The matter was brought to my attention in September 2011 and I immediately initiated an independent external investigation by a Senior Counsel.

The investigation confirmed an irregularity had occurred in the admission process for a student, but there was no finding of misconduct with respect to any individual. Further, the investigation found no suggestions of wrong-doing on the part of the student, whose identity is protected under privacy provisions.

Professor Greenfield, as Vice-Chancellor, and Professor Keniger, as Acting Vice-Chancellor at the time, each accepted, by virtue of their positions, that they had ultimate responsibility and accountability for the irregularity and each offered his resignation.

The 22-member University Senate, comprising independent members of the community, plus staff, students and alumni representatives, accepted their resignations.

I am deeply saddened by this matter, which should not have occurred, and I acknowledge that it has caused concern to our UQ community. We have taken all necessary steps to preserve the integrity of the University’s practices and are committed to providing fair and just opportunities to students and staff alike.

In addition, the University has undertaken a thorough and extensive review of student admission processes across the University. As a result of this review, some changes to tighten relevant rules and processes have been recommended and will go to the Senate’s Legislative Committee before being considered by the December 8 Senate meeting for approval.

I wish to stress that nothing in this matter should be seen as detracting from the huge and enduring contributions that Professor Greenfield and Professor Keniger have made to the University and the broader community.  They have each dedicated more than 30 years of their careers as teachers, researchers and administrators at UQ, and have each made outstanding contributions to their communities and professions.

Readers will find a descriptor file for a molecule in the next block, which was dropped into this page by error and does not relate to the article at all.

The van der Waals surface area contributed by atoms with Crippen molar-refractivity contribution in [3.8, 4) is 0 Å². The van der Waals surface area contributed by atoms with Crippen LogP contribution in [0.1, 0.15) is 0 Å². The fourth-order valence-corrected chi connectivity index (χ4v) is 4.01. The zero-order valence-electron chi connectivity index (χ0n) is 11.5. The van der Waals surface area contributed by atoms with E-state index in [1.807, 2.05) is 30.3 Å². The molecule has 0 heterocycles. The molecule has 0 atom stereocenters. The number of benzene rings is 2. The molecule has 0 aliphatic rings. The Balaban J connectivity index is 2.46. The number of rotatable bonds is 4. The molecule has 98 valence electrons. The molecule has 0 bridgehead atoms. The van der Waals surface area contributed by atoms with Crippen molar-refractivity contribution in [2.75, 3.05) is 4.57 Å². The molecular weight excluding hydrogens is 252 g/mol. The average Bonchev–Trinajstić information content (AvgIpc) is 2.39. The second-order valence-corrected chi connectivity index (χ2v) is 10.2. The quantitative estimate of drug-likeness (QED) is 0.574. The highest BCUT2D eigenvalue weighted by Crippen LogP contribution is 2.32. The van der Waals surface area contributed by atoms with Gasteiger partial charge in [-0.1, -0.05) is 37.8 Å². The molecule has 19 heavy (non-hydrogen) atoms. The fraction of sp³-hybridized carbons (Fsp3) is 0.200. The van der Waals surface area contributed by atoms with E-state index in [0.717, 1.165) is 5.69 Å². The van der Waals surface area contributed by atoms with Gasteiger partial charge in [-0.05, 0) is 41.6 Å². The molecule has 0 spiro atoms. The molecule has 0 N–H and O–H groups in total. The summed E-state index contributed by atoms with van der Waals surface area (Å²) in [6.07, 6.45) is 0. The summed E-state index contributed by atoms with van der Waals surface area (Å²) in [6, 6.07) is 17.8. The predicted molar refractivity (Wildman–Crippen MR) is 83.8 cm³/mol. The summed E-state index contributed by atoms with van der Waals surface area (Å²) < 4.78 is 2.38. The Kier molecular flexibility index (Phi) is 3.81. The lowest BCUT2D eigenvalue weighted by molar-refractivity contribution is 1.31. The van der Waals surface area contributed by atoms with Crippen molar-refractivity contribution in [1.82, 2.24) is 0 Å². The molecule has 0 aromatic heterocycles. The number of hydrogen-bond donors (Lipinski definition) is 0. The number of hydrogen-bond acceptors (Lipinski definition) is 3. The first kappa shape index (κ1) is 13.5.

To facilitate an orderly transition in the University’s best interests, Professor Greenfield will step down in mid-2012 to enable a new Vice-Chancellor to be recruited. Professor Keniger will step down as Senior Deputy Vice-Chancellor in December 2011.  As part of this process, the University has commenced an international search for a new Vice-Chancellor.

The Deputy Vice-Chancellor (Academic), Professor Deborah Terry, will take over as acting Senior Deputy Vice-Chancellor from 1 January 2012. Please be reassured that it is very much business as usual.

It has been a full year for the University, starting with the Brisbane floods and continuing with tremendous international successes in international rankings and outstanding staff, student and alumni achievements.

I would like to reassure you that The University of Queensland remains in capable hands and we will continue to strive for the highest standards for which we are internationally renowned.

The University of Queensland is a robust institution with 101 years history and outstanding strength and depth in its staff, students and alumni. I have every confidence that with your support, UQ’s performance and reputation will continue to grow.

Yours sincerely,

John Story
Chancellor of The University of Queensland